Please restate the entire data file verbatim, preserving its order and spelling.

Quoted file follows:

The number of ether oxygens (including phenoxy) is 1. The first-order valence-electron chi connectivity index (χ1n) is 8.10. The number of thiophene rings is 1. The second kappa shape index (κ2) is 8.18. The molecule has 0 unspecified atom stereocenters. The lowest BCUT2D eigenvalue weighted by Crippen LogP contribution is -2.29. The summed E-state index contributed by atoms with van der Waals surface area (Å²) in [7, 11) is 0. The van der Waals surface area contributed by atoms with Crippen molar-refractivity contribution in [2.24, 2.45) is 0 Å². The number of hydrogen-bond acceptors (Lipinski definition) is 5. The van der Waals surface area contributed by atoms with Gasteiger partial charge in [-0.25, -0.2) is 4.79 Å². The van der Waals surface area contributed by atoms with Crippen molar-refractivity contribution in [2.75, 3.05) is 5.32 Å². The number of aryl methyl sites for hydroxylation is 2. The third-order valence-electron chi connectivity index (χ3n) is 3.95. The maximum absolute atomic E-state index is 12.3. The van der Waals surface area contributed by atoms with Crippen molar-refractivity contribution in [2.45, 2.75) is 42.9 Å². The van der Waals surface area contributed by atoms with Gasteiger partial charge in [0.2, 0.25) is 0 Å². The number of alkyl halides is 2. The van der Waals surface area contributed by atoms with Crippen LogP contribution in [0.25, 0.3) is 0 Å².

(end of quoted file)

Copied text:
The number of ether oxygens (including phenoxy) is 1. The first-order valence-electron chi connectivity index (χ1n) is 8.10. The number of thiophene rings is 1. The second kappa shape index (κ2) is 8.18. The molecule has 0 unspecified atom stereocenters. The lowest BCUT2D eigenvalue weighted by Crippen LogP contribution is -2.29. The summed E-state index contributed by atoms with van der Waals surface area (Å²) in [7, 11) is 0. The van der Waals surface area contributed by atoms with Crippen molar-refractivity contribution in [2.24, 2.45) is 0 Å². The number of hydrogen-bond acceptors (Lipinski definition) is 5. The van der Waals surface area contributed by atoms with Gasteiger partial charge in [-0.25, -0.2) is 4.79 Å². The van der Waals surface area contributed by atoms with Crippen molar-refractivity contribution in [2.75, 3.05) is 5.32 Å². The number of aryl methyl sites for hydroxylation is 2. The third-order valence-electron chi connectivity index (χ3n) is 3.95. The maximum absolute atomic E-state index is 12.3. The van der Waals surface area contributed by atoms with Crippen molar-refractivity contribution in [2.45, 2.75) is 42.9 Å². The van der Waals surface area contributed by atoms with Gasteiger partial charge in [0.2, 0.25) is 0 Å². The number of alkyl halides is 2. The van der Waals surface area contributed by atoms with Crippen LogP contribution in [0.25, 0.3) is 0 Å².